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White House Press Secretary Kayleigh McEnany confirmed Saturday that May seems like it will be an economic transition period for the United States as states safely reopen under "data-driven guidelines" from the Trump administration.

In an interview on "Fox & Friends Weekend" with hosts Jason Chaffetz, Jillian Mele, and Pete Hegseth, McEnany noted that there is a "lot of pent up demand in this country" with "a lot of people at home who are ready to get out there and fuel [the U.S.] economy."


"And, we believe this economy will come back and come back in a very strong way because we have the man at the helm, President Trump, who ushered in the greatest economy in modern history," she stated confidently.

For the last few weeks under stringent coronavirus "stay-at-home" orders, Americans across the nation have taken to the streets to protest what they deem unreasonable measures put in place by their governors to stop the spread of the pandemic.

As the deadly virus has taken the lives of over 50,000 Americans, it has also taken the livelihoods of millions with many warning that the resulting consequences for the U.S. economy -- if closed further -- could be calamitous.

Another 4.4 million Americans filed for unemployment claims last week, the Labor Department reported Thursday, bringing job losses since the outbreak triggered widespread "stay-at-home" measures to more than 26 million. The impact has completely erased the entirety of the 22.78 million labor market gains since the Great Recession more than a decade ago.

With a labor force that totals about 162 million people, the claims figures suggest the unemployment rate is about 16 percent, or roughly one in six Americans — significantly higher than the 10 percent peak seen during the 2008 financial crisis. The previous one-week high for jobless claims was 695,800 in 1982.

As unemployment numbers soar, politicians on both sides of the aisle have been desperately working on emergency stimulus packages to provide relief, but the money keeps running out.

Protesters against the coronavirus shutdown rally in front of State Capitol in Madison, Wisconsin, on April 24, 2020. - The coronavirus pandemic soared past 50,000 in the US. (AFP/Getty)

On Friday, President Trump signed legislation providing $484 billion to replenish the CARES Act -- a small business lending program -- and support hospitals and COVID-19 testing.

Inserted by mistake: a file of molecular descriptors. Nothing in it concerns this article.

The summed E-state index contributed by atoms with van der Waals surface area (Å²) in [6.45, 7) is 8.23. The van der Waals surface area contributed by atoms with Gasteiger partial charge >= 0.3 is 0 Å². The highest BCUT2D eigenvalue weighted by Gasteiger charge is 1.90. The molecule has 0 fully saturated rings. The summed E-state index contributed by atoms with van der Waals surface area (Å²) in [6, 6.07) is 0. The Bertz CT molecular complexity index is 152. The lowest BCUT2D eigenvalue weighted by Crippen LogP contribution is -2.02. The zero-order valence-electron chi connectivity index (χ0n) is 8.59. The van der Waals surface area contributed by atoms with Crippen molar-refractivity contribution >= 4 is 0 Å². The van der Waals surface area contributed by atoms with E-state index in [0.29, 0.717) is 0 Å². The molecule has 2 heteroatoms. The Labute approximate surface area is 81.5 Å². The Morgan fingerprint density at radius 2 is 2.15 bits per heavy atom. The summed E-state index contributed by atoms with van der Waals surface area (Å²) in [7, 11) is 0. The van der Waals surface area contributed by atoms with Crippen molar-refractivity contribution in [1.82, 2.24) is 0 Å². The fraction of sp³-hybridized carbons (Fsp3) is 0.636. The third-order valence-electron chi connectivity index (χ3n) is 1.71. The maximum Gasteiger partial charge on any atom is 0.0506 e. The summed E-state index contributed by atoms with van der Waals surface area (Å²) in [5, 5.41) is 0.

The measure included an additional $310 billion in funding for the Paycheck Protection Program (PPP). $60 billion of the funding is reserved for community banks and small lenders, $75 billion for hospitals, $25 billion to support testing efforts, and $60 billion for emergency disaster loans and grants.

"The CARES Act was a great stopgap measure as we waited and American workers needed those direct payments," McEnany remarked. "Again, Nancy Pelosi and Chuck Schumer delayed that for a week. You know, she's out doing late-night TV in front of her ice cream freezer, but President Trump has really motivated both parties to get back to work. The Democrat Party especially."

On April 16, White House National Economic Council Director Larry Kudlow admitted that the economic statistics for the second quarter of this year will be "pretty awful."

"Look, the important thing here is the president's guidelines with the doctors giving us a pathway to reopening the economy," Kudlow said on "Hannity." "We have to be safe. We have to be healthy."

Kudlow focused on White House guidelines to give the country a boost, predicting May will be a "transition month" across America.

"The key point is we've laid out a pathway, [a] guideline for all the state governors across the country who will then begin to reopen the economy. It'll be done in phases," he explained. "May will be a transition month. But this thing will get us back on track. I mean, the economy look, in the last four weeks, these numbers are very painful because they have hardship written all over them."

McEnany affirmed to the "Friends Weekend" hosts that it "certainly seems that way" to her.

"Look, you have had 16 states who have put out reopening plans. 34 states say those plans are forthcoming. And, this is made possible because when you look across the country -- as of Thursday -- in 46 states we saw a decline in symptoms of COVID-like illness," she reported.

"So, this president has put in place measures that have been very important like testing [with] 5.1 million tests conducted -- two times that of any country in the world -- and N95 respirators, putting those in hospitals, protecting our health care workers...He's done the things on the front end that have prepared us to slowly reopen and reopen in a safe way," McEnany added.

“We had more testing than all of those nations put together that we mentioned the other day — all of them put together,” President Trump insisted Wednesday. “And we’re going to be, within two weeks, at a level that nobody has ever even seen before.”


According to data from the COVID Tracking Project, the United States is nearing five million tests for the virus, a figure substantially higher than any other country. On a per-capita basis, however, the United States continues to trail behind a number of countries. Well over 20 million tests have been conducted across the world.

"This president is a businessman," McEnany pointed out.

"He's ready to get back to work, but he's going to do so safely and he's put in place the measures and data-driven guidelines to make that happen," she concluded.

Fox Business's Megan Henney contributed to this report.